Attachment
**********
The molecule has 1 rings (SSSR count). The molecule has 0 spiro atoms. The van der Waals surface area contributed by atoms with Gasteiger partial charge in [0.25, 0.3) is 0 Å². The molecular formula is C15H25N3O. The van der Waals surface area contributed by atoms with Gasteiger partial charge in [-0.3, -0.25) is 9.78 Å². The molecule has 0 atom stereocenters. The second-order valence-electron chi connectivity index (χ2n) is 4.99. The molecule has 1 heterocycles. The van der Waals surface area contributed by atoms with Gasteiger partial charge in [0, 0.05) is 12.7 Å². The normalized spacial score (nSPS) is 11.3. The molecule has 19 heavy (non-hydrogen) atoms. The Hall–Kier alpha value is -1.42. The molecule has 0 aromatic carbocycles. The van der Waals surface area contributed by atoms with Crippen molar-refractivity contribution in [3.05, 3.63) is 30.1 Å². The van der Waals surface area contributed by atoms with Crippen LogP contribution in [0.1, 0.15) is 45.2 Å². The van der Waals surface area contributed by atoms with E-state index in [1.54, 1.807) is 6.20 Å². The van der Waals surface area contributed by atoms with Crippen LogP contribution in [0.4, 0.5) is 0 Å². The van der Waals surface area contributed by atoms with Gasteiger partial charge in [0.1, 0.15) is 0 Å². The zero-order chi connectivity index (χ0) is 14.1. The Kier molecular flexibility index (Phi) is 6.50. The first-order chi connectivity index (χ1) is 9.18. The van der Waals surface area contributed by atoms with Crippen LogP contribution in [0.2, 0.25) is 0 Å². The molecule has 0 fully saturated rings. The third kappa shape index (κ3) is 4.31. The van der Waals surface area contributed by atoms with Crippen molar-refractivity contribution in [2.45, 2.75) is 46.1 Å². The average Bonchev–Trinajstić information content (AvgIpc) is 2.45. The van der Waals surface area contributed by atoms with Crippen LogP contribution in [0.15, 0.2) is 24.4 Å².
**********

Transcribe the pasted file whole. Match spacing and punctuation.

The molecule has 1 rings (SSSR count). The molecule has 0 spiro atoms. The van der Waals surface area contributed by atoms with Gasteiger partial charge in [0.25, 0.3) is 0 Å². The molecular formula is C15H25N3O. The van der Waals surface area contributed by atoms with Gasteiger partial charge in [-0.3, -0.25) is 9.78 Å². The molecule has 0 atom stereocenters. The second-order valence-electron chi connectivity index (χ2n) is 4.99. The molecule has 1 heterocycles. The van der Waals surface area contributed by atoms with Gasteiger partial charge in [0, 0.05) is 12.7 Å². The normalized spacial score (nSPS) is 11.3. The molecule has 19 heavy (non-hydrogen) atoms. The Hall–Kier alpha value is -1.42. The molecule has 0 aromatic carbocycles. The van der Waals surface area contributed by atoms with Crippen molar-refractivity contribution in [3.05, 3.63) is 30.1 Å². The van der Waals surface area contributed by atoms with Crippen LogP contribution in [0.1, 0.15) is 45.2 Å². The van der Waals surface area contributed by atoms with E-state index in [1.54, 1.807) is 6.20 Å². The van der Waals surface area contributed by atoms with Crippen LogP contribution in [0.4, 0.5) is 0 Å². The van der Waals surface area contributed by atoms with Gasteiger partial charge in [0.1, 0.15) is 0 Å². The zero-order chi connectivity index (χ0) is 14.1. The Kier molecular flexibility index (Phi) is 6.50. The first-order chi connectivity index (χ1) is 9.18. The van der Waals surface area contributed by atoms with Crippen LogP contribution in [0.2, 0.25) is 0 Å². The molecule has 0 fully saturated rings. The third kappa shape index (κ3) is 4.31. The van der Waals surface area contributed by atoms with Crippen molar-refractivity contribution in [2.45, 2.75) is 46.1 Å². The average Bonchev–Trinajstić information content (AvgIpc) is 2.45. The van der Waals surface area contributed by atoms with Crippen LogP contribution in [0.15, 0.2) is 24.4 Å².